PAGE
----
Top 5 Mistakes After Knee Replacement and How to Avoid Them

Knee arthroplasty, or knee replacement surgery, involves the removal of worn or damaged knee joint components and their replacement with new, artificial ones. People who have to get knee replacements usually have experienced degeneration in their knee cartilage, osteoarthritis, or knee injuries. In addition to improving the way you’re able to move around, the operation can provide significant pain relief.

Knowing how to avoid the top 5 mistakes after knee replacement is crucial for a smooth recovery. This will help you avoid infections and other knee replacement complications.

The Importance of Post-Surgery Care

Along with elevation and rest, there are several other components to post-operative care for a knee replacement. Physical therapy improves joint mobility while restoring strength and flexibility to prevent muscle atrophy.

Pain management, which may or may not include medications, makes it easier for patients to engage in rehabilitation exercises and can shorten the recovery timeline. If your doctor prescribes medications, you must take them as prescribed to reduce inflammation. Some medications are important for preventing complications like blood clots.

Post-surgery care may also include the use of compression therapy to reduce swelling and improve circulation throughout the body. If necessary, your doctor will recommend the use of assistive devices like walkers or crutches to help you maintain your balance.

Although post-surgery care is critical to achieving a fast and full knee replacement recovery, pre-habilitation, or pre-hab, is important too. Pre-hab for knee replacement consists of exercises done before surgery to strengthen the muscles around the knee. According to the Arthritis Foundation, studies show that knee and hip replacement surgery patients who did pre-hab for six weeks before surgery reduced their odds of needing inpatient rehabilitation by up to 73%. Preparing the body beforehand can lower your chances of experiencing complications like infections and blood clots post-surgery. Pre-hab is essential to having shorter hospital stays and quicker recovery times.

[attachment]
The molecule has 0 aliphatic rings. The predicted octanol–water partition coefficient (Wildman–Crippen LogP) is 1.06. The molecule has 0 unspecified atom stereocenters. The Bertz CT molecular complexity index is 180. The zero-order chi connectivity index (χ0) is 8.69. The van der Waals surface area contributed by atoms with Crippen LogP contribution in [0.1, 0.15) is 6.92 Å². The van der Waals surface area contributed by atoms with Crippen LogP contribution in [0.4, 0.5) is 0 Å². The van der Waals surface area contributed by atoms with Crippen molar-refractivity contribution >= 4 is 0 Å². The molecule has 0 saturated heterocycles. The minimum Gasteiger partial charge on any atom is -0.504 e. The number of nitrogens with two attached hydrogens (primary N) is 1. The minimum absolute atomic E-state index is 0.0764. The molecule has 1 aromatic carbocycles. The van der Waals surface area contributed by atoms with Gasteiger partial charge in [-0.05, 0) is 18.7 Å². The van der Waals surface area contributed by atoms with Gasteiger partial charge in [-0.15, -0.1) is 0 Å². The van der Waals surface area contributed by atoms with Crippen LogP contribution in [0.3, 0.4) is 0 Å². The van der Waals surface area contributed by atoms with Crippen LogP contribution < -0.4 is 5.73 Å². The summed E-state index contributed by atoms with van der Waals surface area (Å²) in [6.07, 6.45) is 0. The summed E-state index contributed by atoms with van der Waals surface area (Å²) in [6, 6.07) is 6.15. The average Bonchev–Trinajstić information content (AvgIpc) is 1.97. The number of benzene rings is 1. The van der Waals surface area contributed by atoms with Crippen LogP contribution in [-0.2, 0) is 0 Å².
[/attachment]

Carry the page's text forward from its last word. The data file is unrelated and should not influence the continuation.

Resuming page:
orthopedic surgeon discussing knee surgery and the top 5 mistakes people make after surgery

What Are the Top 5 Mistakes After Knee Replacement?

The top 5 mistakes after knee replacement often occur because many people find it difficult to maintain a good balance between their recovery and work lives. Some people struggle with post-operative pain. It is also not uncommon for people to set unrealistic expectations for their recovery time. Being mindful of these recovery tips and adhering to your surgeon’s recommendations will make your recovery experience better.

1. Not having and following a plan

Planning for a knee replacement should begin several weeks in advance, if possible. This gives you ample time to discuss your health concerns and options with the doctor, schedule the surgery and develop a plan. Remember to plan for daily pre-op exercises. This not only helps you heal better, but also gets you into the habit of exercising.

Line up people to help you after the surgery. You will not be able to drive, meaning someone will need to be with you as you are discharged from the hospital. You will also need someone to help you with daily activities around the house, like cooking, cleaning and possibly bathing for several weeks or months. You might need to modify your home so you can move around with crutches or in a wheelchair. Without a plan, you’re more likely to experience problems during your hospital stay and afterward.

Your plan should be realistic in terms of recovery time. A knee replacement might improve your mobility in the long term, but you’ll probably be less mobile as you start to heal. A reasonable timeframe for a full recovery from a knee replacement is about one year, but you may be able to move around on your own within four to six weeks.

2. Not following physical therapy and recovery exercises